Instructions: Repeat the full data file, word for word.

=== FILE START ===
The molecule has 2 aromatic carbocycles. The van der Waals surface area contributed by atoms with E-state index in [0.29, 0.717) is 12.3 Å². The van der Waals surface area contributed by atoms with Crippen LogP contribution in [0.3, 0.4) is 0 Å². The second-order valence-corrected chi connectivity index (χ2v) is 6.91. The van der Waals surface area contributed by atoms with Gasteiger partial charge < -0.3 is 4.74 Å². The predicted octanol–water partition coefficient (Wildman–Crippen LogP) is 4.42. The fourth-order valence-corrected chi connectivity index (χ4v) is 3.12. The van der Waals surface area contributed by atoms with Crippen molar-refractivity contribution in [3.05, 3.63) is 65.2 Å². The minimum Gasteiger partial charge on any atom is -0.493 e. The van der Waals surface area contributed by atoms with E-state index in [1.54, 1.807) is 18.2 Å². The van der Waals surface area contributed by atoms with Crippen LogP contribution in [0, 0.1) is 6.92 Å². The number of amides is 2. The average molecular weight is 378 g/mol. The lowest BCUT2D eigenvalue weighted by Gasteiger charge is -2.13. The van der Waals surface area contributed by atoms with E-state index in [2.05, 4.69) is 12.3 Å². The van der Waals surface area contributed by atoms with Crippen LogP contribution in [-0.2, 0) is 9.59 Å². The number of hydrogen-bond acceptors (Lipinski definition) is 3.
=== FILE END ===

The molecule has 2 aromatic carbocycles. The van der Waals surface area contributed by atoms with E-state index in [0.29, 0.717) is 12.3 Å². The van der Waals surface area contributed by atoms with Crippen LogP contribution in [0.3, 0.4) is 0 Å². The second-order valence-corrected chi connectivity index (χ2v) is 6.91. The van der Waals surface area contributed by atoms with Gasteiger partial charge < -0.3 is 4.74 Å². The predicted octanol–water partition coefficient (Wildman–Crippen LogP) is 4.42. The fourth-order valence-corrected chi connectivity index (χ4v) is 3.12. The van der Waals surface area contributed by atoms with Crippen molar-refractivity contribution in [3.05, 3.63) is 65.2 Å². The minimum Gasteiger partial charge on any atom is -0.493 e. The van der Waals surface area contributed by atoms with E-state index in [1.54, 1.807) is 18.2 Å². The van der Waals surface area contributed by atoms with Crippen LogP contribution in [0, 0.1) is 6.92 Å². The number of amides is 2. The average molecular weight is 378 g/mol. The lowest BCUT2D eigenvalue weighted by Gasteiger charge is -2.13. The van der Waals surface area contributed by atoms with E-state index in [2.05, 4.69) is 12.3 Å². The van der Waals surface area contributed by atoms with Crippen LogP contribution in [-0.2, 0) is 9.59 Å². The number of hydrogen-bond acceptors (Lipinski definition) is 3.